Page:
“As okay as I can be I guess.” She took a deep breath, remembered state of dress. “I’m just going to run upstairs put on some clothes.”
Winston nodded. “Go ahead. I’ll be here.”
Sandy sat, lights off, the setting sun blazing full in the room about her. She sat in a sea of brilliant gold; Winston lost somewhere in the shadows.
She picked up her wine, took a sip. Her third glass, she was beyond counting.
In the corner, away from her, Winston watched. That she was beautiful had never been a question. That he was sitting witnessing it, his heart drinking her in with every beat, was.
He had been there a while and the brilliant low sun was telling just how long. Winston never planned to stay long, but more and more he’d found his visits extending themselves. She had been through so much and he just wanted to ease her pain. He knew it would take some time for her to get through it and just wanted help her get there.
He flipped his wrist, pushed the button on his watch, saw the hour and tried to ready himself for departure. If coming unannounced like he did was hard, leaving her was always harder.
Being with Sandy gave him peace.
Sometimes they would sit so close he could see the fine hairs along her ear lobes. Other times they were like they were now, he in one corner, she in another, it was always Sandy’s choice.
“I’m still dreaming him,” her voice catching him off guard, the blaze of light about her blinding.
“Does he talk to you?”
“He does to me.”
“What does he say.”
She shrugged, a careless gesture unsure of it’s importance. “That he loves me, always with me, that kind of thing.”
“He does love you, Sandy.”
But it was a love she could not touch.
Sometimes they would talk of Adrian and the sharing would be a comfort, but this time around it wasn’t. Though Winston could not see it, he could feel the sadness that had come over her. Powerless to change it, he was in no mood to bear witness. “Better be on my way,” he decided, standing. “Walk me to the door?”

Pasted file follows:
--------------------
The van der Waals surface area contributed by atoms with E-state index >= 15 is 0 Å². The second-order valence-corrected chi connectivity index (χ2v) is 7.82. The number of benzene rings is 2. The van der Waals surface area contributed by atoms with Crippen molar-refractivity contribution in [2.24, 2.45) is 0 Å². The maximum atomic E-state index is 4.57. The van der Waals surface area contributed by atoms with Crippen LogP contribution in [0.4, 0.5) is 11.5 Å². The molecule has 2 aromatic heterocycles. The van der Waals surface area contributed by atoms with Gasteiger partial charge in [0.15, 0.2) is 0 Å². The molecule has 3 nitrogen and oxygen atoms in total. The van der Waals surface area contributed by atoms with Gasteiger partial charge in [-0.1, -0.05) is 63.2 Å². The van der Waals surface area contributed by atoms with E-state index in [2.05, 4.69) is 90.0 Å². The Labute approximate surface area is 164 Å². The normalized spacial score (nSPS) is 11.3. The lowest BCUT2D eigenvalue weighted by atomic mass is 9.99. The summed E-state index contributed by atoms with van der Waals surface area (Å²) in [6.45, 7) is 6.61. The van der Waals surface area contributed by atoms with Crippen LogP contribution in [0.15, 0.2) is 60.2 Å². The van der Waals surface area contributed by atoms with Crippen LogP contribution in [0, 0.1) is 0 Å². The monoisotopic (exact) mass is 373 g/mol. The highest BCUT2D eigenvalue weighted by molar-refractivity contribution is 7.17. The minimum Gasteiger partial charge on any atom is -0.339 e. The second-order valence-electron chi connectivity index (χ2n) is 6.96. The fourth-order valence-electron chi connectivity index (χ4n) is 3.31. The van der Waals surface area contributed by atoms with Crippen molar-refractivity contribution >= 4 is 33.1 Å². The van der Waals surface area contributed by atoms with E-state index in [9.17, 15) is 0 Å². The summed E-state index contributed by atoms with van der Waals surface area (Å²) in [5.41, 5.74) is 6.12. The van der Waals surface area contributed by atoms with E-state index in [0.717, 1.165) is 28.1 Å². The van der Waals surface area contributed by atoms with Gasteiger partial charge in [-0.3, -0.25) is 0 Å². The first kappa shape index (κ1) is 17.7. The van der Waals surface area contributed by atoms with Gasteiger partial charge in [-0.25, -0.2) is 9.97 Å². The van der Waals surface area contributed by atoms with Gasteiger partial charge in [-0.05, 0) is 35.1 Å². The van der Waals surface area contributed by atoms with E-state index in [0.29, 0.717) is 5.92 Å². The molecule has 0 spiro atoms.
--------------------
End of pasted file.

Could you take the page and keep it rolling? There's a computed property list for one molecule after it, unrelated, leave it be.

If letting Winston in was sometimes hard, seeing him go was harder. Having him there made the empty spaces of her life less empty and a void would arrive the moment he left. But she was grateful that he had come and would not prevent him from leaving.
Sandy shivered as she stood in her foyer, the cold air sneaking its way around the windowsills and jam. She was reaching for the doorknob when he voice found her, surprising her with its directness, a real need to know.
“When the last time you’ve been anywhere?”
She did not expect the question though she had felt it often. Life had been on hold from the moment Adrian had gotten sick. Was still stagnant now that he was dead. Sandy could not remember the last time she had been anywhere but up until now it was just how her life was going.
“Can’t even remember, Wint.”
“How about next weekend?”
Her eyes moved to his, uncertain. “Next weekend?”
“Yeah. Get out the house. I think it’s time, Sandy.”
His voice was gentle. “To start living again.”
“I know that,” and a part of her did, but the rules were changed. It was new shoes she was walking in and wasn’t certain of the fit. The next step towards betterment was due, but she couldn’t place a bet on when.
“Well now that you know, do something about it….next Saturday, we’ll get out and about.”
“Next Saturday,” she asked again as if he had just requested the moon.
“Yeah.” He leaned over, kissed her forehead. “Next Saturday, out of this house. I’ll see you then.”
Winston left and she closed the door behind him, the idea of ‘getting out and about’ unsettling. She would have to, she knew that, but the time didn’t feel like now. It was still winter, she hated cold weather. Perhaps in the spring.